For initial applications:
For recertification applications:
If the amount of income that will be received, or when it will be received, is uncertain, do not count the portion of the household's income that is uncertain. For example, a household anticipating income from a new source, such as a new job or recently applied for public assistance benefits may be uncertain as to the timing and amount of the initial payment. Income shall not be anticipated unless there is reasonable certainty of the month in which the payment will be received and in what amount.
EXAMPLE: Mrs. A has a part-time job and was approved for SSA on 1/18. It is not certain that Mrs. A will receive an SSA check in the month of February. Therefore, only the income from her employment is counted for the month of February. If it is certain Mrs. A will receive the SSA payment in February, it is counted as income for February.
Projection is defined as anticipation of the income and circumstances that will exist during the certification period. To project income:
As a result of anticipating income, the EU's allotment for the month of application may differ from its allotment in subsequent months.
Use guidelines to project monthly income as stated for each of the following situations:
NOTE: If income fluctuates seasonally, it may be appropriate to use the most recent season comparable to the certification period, rather than the 30 days as one indicator of anticipated income. Exercise caution in using income from a past season as the income may fluctuate from one season to the next.
When an EU has stable income, such as a regular weekly or monthly salary, as determined by reviewing verification of past income and discussion with the applicant, infrequent and unpredictable overtime or conversely, infrequent and unpredictable work days missed do not alter the certainty of the employment situation. Examples of projecting income:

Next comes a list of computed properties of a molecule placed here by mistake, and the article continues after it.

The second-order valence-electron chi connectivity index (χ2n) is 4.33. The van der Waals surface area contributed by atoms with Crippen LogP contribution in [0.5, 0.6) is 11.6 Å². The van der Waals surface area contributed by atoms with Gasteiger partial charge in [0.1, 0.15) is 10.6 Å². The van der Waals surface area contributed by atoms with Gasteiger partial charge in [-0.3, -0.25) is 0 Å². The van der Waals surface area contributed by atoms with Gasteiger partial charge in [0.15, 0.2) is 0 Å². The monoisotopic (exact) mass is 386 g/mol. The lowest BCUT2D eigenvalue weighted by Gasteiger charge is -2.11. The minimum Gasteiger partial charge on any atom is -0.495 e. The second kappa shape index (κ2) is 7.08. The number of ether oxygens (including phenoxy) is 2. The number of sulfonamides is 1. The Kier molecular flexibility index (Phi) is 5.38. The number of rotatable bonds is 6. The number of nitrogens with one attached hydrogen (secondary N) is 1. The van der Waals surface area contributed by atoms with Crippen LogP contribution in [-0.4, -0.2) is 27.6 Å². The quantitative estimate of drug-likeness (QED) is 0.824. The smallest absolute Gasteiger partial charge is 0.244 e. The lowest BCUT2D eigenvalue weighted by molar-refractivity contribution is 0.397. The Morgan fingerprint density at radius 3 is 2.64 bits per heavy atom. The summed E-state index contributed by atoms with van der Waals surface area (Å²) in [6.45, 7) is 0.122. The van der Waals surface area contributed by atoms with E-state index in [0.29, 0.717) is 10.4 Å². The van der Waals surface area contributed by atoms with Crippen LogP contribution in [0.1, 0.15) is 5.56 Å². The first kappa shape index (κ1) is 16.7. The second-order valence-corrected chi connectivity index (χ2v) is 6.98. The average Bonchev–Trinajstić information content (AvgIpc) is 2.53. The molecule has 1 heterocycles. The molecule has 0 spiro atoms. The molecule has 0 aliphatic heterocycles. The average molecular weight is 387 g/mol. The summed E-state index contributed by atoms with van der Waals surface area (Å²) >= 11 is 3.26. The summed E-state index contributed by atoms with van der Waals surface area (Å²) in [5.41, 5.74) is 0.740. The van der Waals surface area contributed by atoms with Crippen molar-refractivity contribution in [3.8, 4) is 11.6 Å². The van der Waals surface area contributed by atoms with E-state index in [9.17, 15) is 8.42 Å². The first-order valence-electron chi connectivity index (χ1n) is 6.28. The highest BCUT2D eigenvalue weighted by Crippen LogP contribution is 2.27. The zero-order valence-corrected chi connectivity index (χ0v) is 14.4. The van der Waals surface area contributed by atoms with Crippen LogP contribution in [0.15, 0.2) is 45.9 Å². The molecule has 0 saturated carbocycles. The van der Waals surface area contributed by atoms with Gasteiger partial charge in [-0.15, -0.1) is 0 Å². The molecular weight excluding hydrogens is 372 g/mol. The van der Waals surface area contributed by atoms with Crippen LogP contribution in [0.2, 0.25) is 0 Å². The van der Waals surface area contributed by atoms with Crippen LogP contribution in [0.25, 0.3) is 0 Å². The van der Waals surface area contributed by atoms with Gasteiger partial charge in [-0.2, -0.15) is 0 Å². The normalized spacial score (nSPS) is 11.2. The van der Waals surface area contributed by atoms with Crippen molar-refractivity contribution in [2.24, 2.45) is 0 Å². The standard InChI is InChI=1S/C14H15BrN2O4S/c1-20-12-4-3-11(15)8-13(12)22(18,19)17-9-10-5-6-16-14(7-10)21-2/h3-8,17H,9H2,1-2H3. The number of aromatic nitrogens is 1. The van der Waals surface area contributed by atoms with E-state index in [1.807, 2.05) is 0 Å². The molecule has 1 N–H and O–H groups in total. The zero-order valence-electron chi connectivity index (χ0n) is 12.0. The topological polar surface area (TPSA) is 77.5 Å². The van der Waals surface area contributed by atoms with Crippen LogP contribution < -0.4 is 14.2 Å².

EXAMPLE: Mrs. Green is employed as a temporary for AAA Employment Agency. Mrs. Green usually works every week, but her days and hours worked vary weekly. Mrs. Green states to the eligibility specialist that she receives a wage stub weekly but she has not saved them. The eligibility specialist asks Mrs. Green to sign an employment information request form to send to AAA Employment Agency and also gives her an FA-325 allowing 10 days for her to provide her next two wage stubs. The eligibility specialist is unable to obtain verification from the employer and Mrs. Green does not send in the wage stubs as requested. The system will reject the pending application for failure to provide verification on the 30th day.
If Mrs. Green provides the wage stubs prior to the 30th day, use the wage stubs provided and project income based on discussion with Mrs. Green.
NOTE: In this example, Mrs. Green has the ability to provide wage verification but has not provided it so the application is rejected. If due to circumstances beyond her control she is unable to provide wage verification, project income based on a discussion with Mrs. Green.
EXAMPLE: Mr. Cook works as “casual labor” for a trucking company and is paid in cash. Mr. Cook's work pattern varies each week and he is paid by the job rather than by the hour or day. Mr. Cook has no record of his past income and the employer is not willing to provide wage verification for “casual labor”. Discuss patterns of income for at least the past 30 days and anticipated changes (e.g. busy season) to arrive at a mutually agreed upon projection of earned income. Advise Mr. Cook to keep his own record of earnings and report when his earnings exceed 130% of poverty.